The referee threw two fingers in the air as Maryland heavyweight Youssif Hemida got a solid grip on Campbell wrestler Jere Heino's leg and finished the takedown Friday in the NCAA Championships.

Those two points propelled the sophomore as he took the 3-2 decision over Heino for his third win in two days.

Despite being unseeded after earning an at-large bid, Hemida advanced further than the other three competing Maryland grapplers and was one win away from reaching All-American status at the national tournament in St. Louis.

"It's a tough feeling," Hemida said. "But just to know that I'm right there with the top guys, it's frustrating, but it's also promising at the same time that I know I can hang with these guys."

Coach Kerry McCoy called Hemida, a team captain, one of the team's "most dedicated guys." He said the heavyweight's performance showed that, especially after losing his opening match to No. 14 Thomas Haines of Lock Haven.

After entering the consolation bracket, Hemida reeled off three straight victories to get to the Round of 12, also known as the "Blood Round." He took on No. 7 Tanner Hall of Arizona State but fell, 2-1.

Hall ended up finishing in third place.

"Having a guy being one round away from being an All-American and losing a one-point match on a stall call is a terrible way to lose," McCoy said. "But it's encouraging to see that we've made progress and improved from last year."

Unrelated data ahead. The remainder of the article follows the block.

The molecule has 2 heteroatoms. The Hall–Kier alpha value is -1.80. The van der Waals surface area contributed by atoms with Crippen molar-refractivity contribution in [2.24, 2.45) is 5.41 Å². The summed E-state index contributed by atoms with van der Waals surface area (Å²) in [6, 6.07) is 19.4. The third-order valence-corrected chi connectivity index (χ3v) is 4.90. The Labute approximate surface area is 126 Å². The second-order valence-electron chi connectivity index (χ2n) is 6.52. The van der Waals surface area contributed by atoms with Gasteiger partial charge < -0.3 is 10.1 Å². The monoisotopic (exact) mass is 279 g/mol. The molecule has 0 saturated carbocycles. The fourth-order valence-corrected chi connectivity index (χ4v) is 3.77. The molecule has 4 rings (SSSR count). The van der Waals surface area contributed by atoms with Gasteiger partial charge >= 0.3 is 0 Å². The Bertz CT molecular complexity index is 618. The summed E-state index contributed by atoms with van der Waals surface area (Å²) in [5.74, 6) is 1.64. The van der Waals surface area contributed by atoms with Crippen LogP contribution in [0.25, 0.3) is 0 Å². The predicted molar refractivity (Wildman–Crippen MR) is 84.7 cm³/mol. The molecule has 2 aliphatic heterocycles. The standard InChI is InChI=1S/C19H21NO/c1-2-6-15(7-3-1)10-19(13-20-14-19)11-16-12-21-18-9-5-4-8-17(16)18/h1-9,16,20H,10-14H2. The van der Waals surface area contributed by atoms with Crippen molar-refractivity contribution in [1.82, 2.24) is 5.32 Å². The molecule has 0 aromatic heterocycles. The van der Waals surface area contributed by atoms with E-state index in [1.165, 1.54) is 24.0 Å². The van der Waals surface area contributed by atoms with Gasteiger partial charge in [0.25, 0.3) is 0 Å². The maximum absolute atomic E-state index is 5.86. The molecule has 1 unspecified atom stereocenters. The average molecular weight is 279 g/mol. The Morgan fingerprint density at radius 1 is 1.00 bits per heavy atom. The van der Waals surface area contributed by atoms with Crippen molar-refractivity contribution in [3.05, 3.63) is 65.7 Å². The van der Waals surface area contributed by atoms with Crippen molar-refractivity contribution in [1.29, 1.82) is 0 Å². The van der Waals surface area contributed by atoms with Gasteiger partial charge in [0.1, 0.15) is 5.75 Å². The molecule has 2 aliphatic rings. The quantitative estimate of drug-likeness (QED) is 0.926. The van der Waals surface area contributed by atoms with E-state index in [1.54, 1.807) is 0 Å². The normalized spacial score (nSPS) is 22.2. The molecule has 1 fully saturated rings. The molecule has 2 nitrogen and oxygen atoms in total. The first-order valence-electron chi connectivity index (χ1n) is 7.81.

Hemida's run to a near-All-American status was the tournament highlight for the Terps, who had three other grapplers compete. All four were making their NCAA tournament debuts.

Redshirt senior and 133-pounder Billy Rappo lost his opening match to No. 2 Seth Gross of South Dakota State. Rappo lost, 5-0, the only regular decision Gross has had in the tournament so far. He took his next three matches by major decision, propelling him to the championship match Saturday night.

Redshirt sophomore Ryan Diehl also lost his opening match, but the 141-pounder earned a medical forfeit victory to advance in the consolation bracket. His season came to an end when No. 3 Joey McKenna of Stanford defeated him, 9-0.

Maryland's only seeded grappler, No. 13 Alfred Bannister, was the only Terp to open his tournament with a victory, but the 149-pounder then fell to No. 4 Micah Jordan on Ohio State. Bannister won his first consolation match, but Wisconsin's Andrew Crone knocked him out of the tournament with a 7-4 decision.

McCoy said the losses were a combination of a lack of urgency and talented opponents. With just one seeded wrestler in Bannister, and with him being the No. 13 seed, the Terps knew they'd have to face highly ranked opponents.

"We lost to some tough guys, but the urgency has to be there in the tournament," McCoy said. "If you've got tough competition, you've got to be ready for that much more of a battle and find a way to get through it."

Hemida exemplified that as he won those three matches to put himself in a position to garner All-American honors. The Mamaroneck, New York, native was excited for the opportunity but disappointed in the outcome.

"It was a cool experience," Hemida said. "I didn't want to go just for that experience though. At the end of the day, it's just another tournament, just another match, and that's how I wanted to take it. Wherever the venue is, you've just got to still go out there and compete."

CORRECTION: Due to an editing error, Youssif Hemida's first name was misspelled in the headline. The story has been updated to reflect this correction.